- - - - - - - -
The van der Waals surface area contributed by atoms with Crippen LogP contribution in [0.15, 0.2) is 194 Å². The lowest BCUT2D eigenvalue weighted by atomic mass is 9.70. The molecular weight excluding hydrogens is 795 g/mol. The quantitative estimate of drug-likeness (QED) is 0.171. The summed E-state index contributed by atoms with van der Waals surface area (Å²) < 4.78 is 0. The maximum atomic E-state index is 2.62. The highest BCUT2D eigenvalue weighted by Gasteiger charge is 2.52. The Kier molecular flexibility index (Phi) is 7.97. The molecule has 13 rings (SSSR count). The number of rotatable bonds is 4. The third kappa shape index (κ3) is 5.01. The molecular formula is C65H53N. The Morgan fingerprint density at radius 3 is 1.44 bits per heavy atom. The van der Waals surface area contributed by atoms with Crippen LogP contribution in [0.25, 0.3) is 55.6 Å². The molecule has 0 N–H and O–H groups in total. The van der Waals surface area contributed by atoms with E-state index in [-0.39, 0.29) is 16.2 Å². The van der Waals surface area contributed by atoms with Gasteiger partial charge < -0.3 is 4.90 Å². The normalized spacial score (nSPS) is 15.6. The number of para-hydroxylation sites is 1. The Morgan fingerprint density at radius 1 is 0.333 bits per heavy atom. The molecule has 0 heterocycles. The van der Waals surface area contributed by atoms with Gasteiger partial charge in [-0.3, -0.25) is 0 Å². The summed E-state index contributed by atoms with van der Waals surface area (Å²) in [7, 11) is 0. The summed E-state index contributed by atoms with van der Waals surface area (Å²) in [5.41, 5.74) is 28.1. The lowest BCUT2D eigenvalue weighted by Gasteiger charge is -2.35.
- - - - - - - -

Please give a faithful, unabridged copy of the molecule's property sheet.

The van der Waals surface area contributed by atoms with Crippen LogP contribution in [0.15, 0.2) is 194 Å². The lowest BCUT2D eigenvalue weighted by atomic mass is 9.70. The molecular weight excluding hydrogens is 795 g/mol. The quantitative estimate of drug-likeness (QED) is 0.171. The summed E-state index contributed by atoms with van der Waals surface area (Å²) < 4.78 is 0. The maximum atomic E-state index is 2.62. The highest BCUT2D eigenvalue weighted by Gasteiger charge is 2.52. The Kier molecular flexibility index (Phi) is 7.97. The molecule has 13 rings (SSSR count). The number of rotatable bonds is 4. The third kappa shape index (κ3) is 5.01. The molecular formula is C65H53N. The Morgan fingerprint density at radius 3 is 1.44 bits per heavy atom. The van der Waals surface area contributed by atoms with Crippen LogP contribution in [0.25, 0.3) is 55.6 Å². The molecule has 0 N–H and O–H groups in total. The van der Waals surface area contributed by atoms with E-state index in [-0.39, 0.29) is 16.2 Å². The van der Waals surface area contributed by atoms with Gasteiger partial charge < -0.3 is 4.90 Å². The normalized spacial score (nSPS) is 15.6. The number of para-hydroxylation sites is 1. The Morgan fingerprint density at radius 1 is 0.333 bits per heavy atom. The molecule has 0 heterocycles. The van der Waals surface area contributed by atoms with Gasteiger partial charge in [-0.3, -0.25) is 0 Å². The summed E-state index contributed by atoms with van der Waals surface area (Å²) in [7, 11) is 0. The summed E-state index contributed by atoms with van der Waals surface area (Å²) in [5.41, 5.74) is 28.1. The lowest BCUT2D eigenvalue weighted by Gasteiger charge is -2.35.